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drue1.pngPre-Internet, most people got their news from a media pipeline: a daily paper or an evening news broadcast. Media performed as a gatekeeper between information sources and the public. Today, with billions of news sources available, the pipeline has become a firehose, and it is almost impossible to keep up with the information drenching us at all times.
Master Sumi e-artist, Drue Kataoka at ValleyZen created this image of a man seen from behind, drinking (or trying to drink) from a firehose spewing water. The water is coming out at an uncontrollable speed and the force nearly pushes him backwards. “The hose,” she wrote in an IM, “is almost like a media cable, and symbolizes the struggle between traditional news sources and Internet technology and its decentralization of content delivery.”
In our current media age, everyone has the ability to publish information, and media has become a firehose spewing information at uncontrollable speed. Trying to keep up with the spewing water is a full-time, and practically impossible job. (Follow our series, Top Bloggers Essential Research Tools, to see how many of the digerati keep up with news.)
The transformative technological change of new media is that the news cycle is now continual. “News is what happened hours ago, minutes ago, what is developing right now. Now we not only hear what bomb has been exploded in the last five minutes but also see it. In fact, we can see it on numerous channels. It is a competitive sport for media channels to beat the others to the punch if by minutes or seconds.” Three month old news is history.
While blogs proliferate commentary, it is generally of other writers’ work – often mainstream media. However, eventually, technology will devise a measure of information credibility.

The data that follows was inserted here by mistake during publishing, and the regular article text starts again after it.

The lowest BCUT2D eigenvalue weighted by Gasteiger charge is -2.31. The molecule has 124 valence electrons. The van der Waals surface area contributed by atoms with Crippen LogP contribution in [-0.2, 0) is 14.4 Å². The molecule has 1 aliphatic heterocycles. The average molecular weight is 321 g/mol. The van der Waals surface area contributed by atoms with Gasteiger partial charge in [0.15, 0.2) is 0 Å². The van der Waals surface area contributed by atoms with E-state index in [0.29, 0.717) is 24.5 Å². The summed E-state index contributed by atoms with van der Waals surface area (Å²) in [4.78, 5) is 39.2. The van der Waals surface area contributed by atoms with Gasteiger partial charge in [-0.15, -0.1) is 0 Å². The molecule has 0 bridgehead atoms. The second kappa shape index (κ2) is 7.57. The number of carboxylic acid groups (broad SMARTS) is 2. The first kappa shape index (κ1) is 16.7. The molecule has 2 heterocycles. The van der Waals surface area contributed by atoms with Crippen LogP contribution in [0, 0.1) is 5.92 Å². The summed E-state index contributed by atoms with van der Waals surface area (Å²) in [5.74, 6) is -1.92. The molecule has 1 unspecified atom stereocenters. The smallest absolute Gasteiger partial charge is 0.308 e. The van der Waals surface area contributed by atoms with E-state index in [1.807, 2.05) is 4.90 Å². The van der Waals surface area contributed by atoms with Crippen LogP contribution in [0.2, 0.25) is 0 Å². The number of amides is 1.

The observations are part of a post called Drinking From the Media Firehose, that Kataoka wrote with co-blogger Bill Fenwick after the two attended the “Legal Futures Conference” at Stanford Law School, sponsored by Google and Stanford Law School’s Center for Internet and Society.

Today, there are billions of news broadcasters (TV channels, radio stations, hardcopy publications, and blogs). To meet the demand for a constant stream of new information, many news and entertainment purveyors have started “borrowing YouTube, FaceBook and blogger content,” the post continues. “Those believing in the principles of evolution and not understanding the Zen principles must, at some point start wondering if they are a threatened species,” they note.

So while blogs proliferate commentary, in general they create much less original content than the traditional media… based on the laws of economics one may predict that in the coming years the balance of power can shift away from the commentators and channels, and towards the media content creators.

Technology, they conclude, “will continue to make it easier to publish and disseminate information and content will grow exponentially. The good news: technology will also eventually devise a measure of content credibility.”
That can’t happen soon enough for me.
Related: What Journalistic Responsibility Do Bloggers Have? Posted by B.L. Ochman